New York City's mayor, Eric Adams, has always hailed New York City's right to shelter law as evidence of the city's compassion and its concern for the homeless and the destitute. Now, the mayor must make the decision as to whether he will allow homeless people to sleep outside as a legal right. This is a notable departure for the city as for many years, crews of police and sanitation have been sent to clear homeless encampments. That scenario may be changing in the boroughs as last month, the City Council unanimously approved a "Homeless Bill of Rights" marking New York as the first major US city to establish a right to sleep in some public spaces.
Included in the nine rights granted to the homeless are making sure those seeking shelter are not forced into facilities that don't correspond to their gender identity. The bill also allows people to apply for rental assistance, and requires diapers be given to parents who are in shelters with babies.
In a statement to ABC 7, Taysha Milagros Clark, a policy and data analyst for the Coalition for the Homeless in New York City, said, "This is a sensible and compassionate policy response to unprecedented homelessness. The bill of rights really encompasses an understanding that homeless people do have rights. They haven't violated any laws or anything of the sort just by virtue of their homeless status," she said. "It is a stark departure from what this administration has done."
Fabien Levy, a spokesperson for Adams, said the mayor was still evaluating the measure.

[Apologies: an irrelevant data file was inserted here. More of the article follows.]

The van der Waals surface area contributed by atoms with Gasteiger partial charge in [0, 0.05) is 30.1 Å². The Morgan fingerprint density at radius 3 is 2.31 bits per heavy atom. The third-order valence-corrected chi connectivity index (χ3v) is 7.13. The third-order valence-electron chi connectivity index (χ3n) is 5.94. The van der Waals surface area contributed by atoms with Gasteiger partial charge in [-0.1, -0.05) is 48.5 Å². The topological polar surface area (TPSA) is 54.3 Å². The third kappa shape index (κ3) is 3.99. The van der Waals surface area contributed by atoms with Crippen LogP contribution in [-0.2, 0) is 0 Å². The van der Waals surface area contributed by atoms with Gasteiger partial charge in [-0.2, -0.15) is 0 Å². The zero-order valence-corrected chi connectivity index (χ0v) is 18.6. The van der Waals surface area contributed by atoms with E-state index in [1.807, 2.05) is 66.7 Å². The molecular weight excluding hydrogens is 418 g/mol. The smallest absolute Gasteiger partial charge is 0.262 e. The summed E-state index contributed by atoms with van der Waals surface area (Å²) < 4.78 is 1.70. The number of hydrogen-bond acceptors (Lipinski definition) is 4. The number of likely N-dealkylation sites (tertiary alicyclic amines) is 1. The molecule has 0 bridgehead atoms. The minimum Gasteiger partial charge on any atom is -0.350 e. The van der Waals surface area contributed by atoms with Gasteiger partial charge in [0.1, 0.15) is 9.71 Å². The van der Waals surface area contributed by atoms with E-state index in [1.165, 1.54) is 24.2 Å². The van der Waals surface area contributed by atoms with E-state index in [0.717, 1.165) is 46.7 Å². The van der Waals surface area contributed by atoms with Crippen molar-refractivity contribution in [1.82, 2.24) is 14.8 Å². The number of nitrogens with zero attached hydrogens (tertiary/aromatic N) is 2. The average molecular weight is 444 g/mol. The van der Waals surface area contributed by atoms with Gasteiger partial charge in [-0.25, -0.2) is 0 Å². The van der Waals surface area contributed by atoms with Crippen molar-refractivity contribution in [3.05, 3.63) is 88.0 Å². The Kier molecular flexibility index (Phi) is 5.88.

"Since Day One of this administration, Mayor Adams has been focused on helping New Yorkers experiencing homelessness and connecting them with a clean, safe place to rest their heads at night," Levy said.
It remains unclear how the proposed right to sleep outdoors might work in actual practice. New York City does not permit setting up campsites. Most city parks close their gates at 1 a.m. Sidewalks, roads, and privately owned spaces are prohibited for use as a sleeping site. By law, New York City is required to guarantee space to anyone in need, but the system has been maxed out, partially due to a recent flood of immigrants who have entered the US along our southern border. The city's shelter system housed 81,000 people last week.
Some homeless people prefer the streets as they find the shelters too dangerous or crowded.
Jumaane Williams, New York City's elected public advocate and a sponsor of the homeless rights measure now before Adams, said he would like the city to focus less on preventing encampments and more on addressing what he says are the roots of the crisis: rising housing costs, joblessness, racism, addiction, and mental illness.
"I think we're in dire situations for things that have been decades in the making," Williams said.